So yes, Teva is heavily weighted in the stock indexes, and stock portfolios and mutual funds have been hit, but the total impact is marginal. You can breathe again.
The experience with Teva also shows that the tycoons' deals that made headlines have had a minimal impact on our savings. A minor shake-up of the markets amid news from abroad, like threats between U.S. President Donald Trump and North Korean leader Kim Jong-un, influences our pensions and savings more. The markets, whether stocks and bonds or anything else, move up or down daily, and the differences that fill the newspaper columns get muffled by the noise.
Even if a financial calculation shows that the cases of Teva and the tycoons barely shake the value of public savings, that doesn’t mean they’re not important to Israel’s economy. On the contrary, Teva’s fall is critical to the economy and standard of living. The damage is enormous, but it’s in the realm of public faith in the stock market, financial reports and the overall economy.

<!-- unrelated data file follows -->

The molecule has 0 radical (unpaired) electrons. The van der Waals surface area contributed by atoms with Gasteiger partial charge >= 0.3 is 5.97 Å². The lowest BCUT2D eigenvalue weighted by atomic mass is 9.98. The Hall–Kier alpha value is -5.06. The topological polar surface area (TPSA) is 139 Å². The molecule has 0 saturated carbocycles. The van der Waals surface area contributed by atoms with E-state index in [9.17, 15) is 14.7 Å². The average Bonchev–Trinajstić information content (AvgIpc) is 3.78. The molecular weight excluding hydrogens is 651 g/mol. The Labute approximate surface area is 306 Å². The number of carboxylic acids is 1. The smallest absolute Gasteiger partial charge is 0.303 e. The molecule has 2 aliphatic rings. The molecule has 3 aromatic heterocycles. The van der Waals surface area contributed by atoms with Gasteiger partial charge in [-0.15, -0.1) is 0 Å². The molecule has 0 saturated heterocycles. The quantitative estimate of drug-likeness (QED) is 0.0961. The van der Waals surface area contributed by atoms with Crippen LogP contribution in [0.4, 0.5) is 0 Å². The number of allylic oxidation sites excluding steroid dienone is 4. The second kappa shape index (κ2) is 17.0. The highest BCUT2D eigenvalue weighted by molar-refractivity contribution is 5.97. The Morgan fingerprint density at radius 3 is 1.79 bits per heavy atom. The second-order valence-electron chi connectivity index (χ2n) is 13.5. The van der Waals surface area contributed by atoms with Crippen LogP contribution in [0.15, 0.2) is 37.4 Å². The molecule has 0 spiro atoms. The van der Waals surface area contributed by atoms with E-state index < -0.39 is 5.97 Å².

When Teva’s shares suddenly dive double-digits because of a financial report, when the company’s managers disclose bad news they long knew about, public faith in the stock market and company reports is eroded.
Many people have little faith in the financial markets anyway. The series of crashes, starting with technology stocks in 2000 and culminating in the world financial crisis of 2008, greatly curtailed many people’s appetite for stocks. The tycoons’ haircuts and debt arrangements, and the preferential treatment some of them received from banks reduced many people’s appetite for bonds.